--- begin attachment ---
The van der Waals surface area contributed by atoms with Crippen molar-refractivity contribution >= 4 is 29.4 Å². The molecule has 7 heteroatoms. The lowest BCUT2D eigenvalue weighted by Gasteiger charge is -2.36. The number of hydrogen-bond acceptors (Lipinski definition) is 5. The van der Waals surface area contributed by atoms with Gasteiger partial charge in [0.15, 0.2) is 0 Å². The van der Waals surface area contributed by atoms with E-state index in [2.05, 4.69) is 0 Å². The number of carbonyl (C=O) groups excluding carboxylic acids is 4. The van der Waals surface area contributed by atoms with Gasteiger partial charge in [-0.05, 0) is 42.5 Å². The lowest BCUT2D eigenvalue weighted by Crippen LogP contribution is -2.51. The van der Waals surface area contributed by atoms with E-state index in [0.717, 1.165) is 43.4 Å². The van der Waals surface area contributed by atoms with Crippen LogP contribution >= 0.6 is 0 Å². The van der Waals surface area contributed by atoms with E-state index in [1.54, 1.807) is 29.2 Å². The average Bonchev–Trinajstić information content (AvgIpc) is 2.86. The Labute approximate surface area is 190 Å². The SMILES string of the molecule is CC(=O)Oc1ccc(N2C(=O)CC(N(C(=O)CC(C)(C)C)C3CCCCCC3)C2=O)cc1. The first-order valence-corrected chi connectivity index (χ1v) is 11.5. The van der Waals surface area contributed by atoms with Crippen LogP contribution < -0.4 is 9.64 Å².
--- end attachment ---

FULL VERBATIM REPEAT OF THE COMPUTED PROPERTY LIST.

The van der Waals surface area contributed by atoms with Crippen molar-refractivity contribution >= 4 is 29.4 Å². The molecule has 7 heteroatoms. The lowest BCUT2D eigenvalue weighted by Gasteiger charge is -2.36. The number of hydrogen-bond acceptors (Lipinski definition) is 5. The van der Waals surface area contributed by atoms with Gasteiger partial charge in [0.15, 0.2) is 0 Å². The van der Waals surface area contributed by atoms with E-state index in [2.05, 4.69) is 0 Å². The number of carbonyl (C=O) groups excluding carboxylic acids is 4. The van der Waals surface area contributed by atoms with Gasteiger partial charge in [-0.05, 0) is 42.5 Å². The lowest BCUT2D eigenvalue weighted by Crippen LogP contribution is -2.51. The van der Waals surface area contributed by atoms with E-state index in [0.717, 1.165) is 43.4 Å². The van der Waals surface area contributed by atoms with Crippen LogP contribution >= 0.6 is 0 Å². The van der Waals surface area contributed by atoms with E-state index in [1.54, 1.807) is 29.2 Å². The average Bonchev–Trinajstić information content (AvgIpc) is 2.86. The Labute approximate surface area is 190 Å². The SMILES string of the molecule is CC(=O)Oc1ccc(N2C(=O)CC(N(C(=O)CC(C)(C)C)C3CCCCCC3)C2=O)cc1. The first-order valence-corrected chi connectivity index (χ1v) is 11.5. The van der Waals surface area contributed by atoms with Crippen LogP contribution < -0.4 is 9.64 Å².